This morning I went out to check on my ponds and how the new deicers I'm trying were performing in our sudden cold weather ( temp 9 F ). Ok - the back yard big pond was doing just fine. Big hole in the ice and the water temperature had actually risen ( 37 degrees) now that there was an ice cover over a large area. Headed to the front pond. This one is smaller, only 480 gals. and has only 7 fish which are sarassa comets and shubunkins. Because of the heater wattage and the small size, this pond has no ice and the water is a toasty 50 degrees. The fish are lovin it. But I stopped cold in my tracks. There at the edge of the pond where the water from the upper part flows down a short waterfall into the lower part ( when its not shut off for the winter) was a large furry lump with a ring tail. There was a raccoon hanging over the waterfall with its head just a fraction of an inch from the surface of the water. It was dead. It had died sometime early morning in the act of getting a drink. It wasn't yet completely stiff. What the heck?! Husband removed the dead raccoon using surgical gloves. He's been disposed of. Other than a ratty looking coat there were no obvious injuries. I've posted a couple of pics in boxes below. So, if this bothers you please don't go any further.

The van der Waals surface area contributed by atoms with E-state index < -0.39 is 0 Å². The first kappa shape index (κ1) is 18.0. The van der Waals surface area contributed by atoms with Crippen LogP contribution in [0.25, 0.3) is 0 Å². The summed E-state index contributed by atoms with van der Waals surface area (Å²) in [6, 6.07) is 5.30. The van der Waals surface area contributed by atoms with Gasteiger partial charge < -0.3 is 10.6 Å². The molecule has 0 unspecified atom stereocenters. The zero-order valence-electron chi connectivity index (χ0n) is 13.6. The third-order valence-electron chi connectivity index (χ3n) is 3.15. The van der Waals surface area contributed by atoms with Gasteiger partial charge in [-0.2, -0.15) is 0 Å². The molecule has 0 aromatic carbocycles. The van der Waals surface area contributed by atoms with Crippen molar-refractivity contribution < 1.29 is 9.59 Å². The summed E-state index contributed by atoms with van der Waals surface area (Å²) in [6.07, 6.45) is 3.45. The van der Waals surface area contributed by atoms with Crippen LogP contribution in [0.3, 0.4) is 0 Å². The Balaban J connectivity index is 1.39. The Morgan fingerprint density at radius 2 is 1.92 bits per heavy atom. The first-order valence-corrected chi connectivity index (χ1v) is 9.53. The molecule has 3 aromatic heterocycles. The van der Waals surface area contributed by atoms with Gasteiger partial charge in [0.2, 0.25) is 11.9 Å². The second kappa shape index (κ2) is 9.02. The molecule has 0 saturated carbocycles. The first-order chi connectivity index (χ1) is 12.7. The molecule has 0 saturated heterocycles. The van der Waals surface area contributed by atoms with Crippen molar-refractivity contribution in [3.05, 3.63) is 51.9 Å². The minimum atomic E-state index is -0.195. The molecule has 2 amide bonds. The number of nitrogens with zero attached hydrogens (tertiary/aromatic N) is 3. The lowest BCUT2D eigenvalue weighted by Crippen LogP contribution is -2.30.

This time of year many animals lap up the antifreeze that puddles in the driveway. It has a sweet taste but is highly toxic. It may have been something like that, now that people are reloading their cars due to the cold weather.
Antifreeze poisoning is certainly a possibility. I worry about the local stray cats getting into it.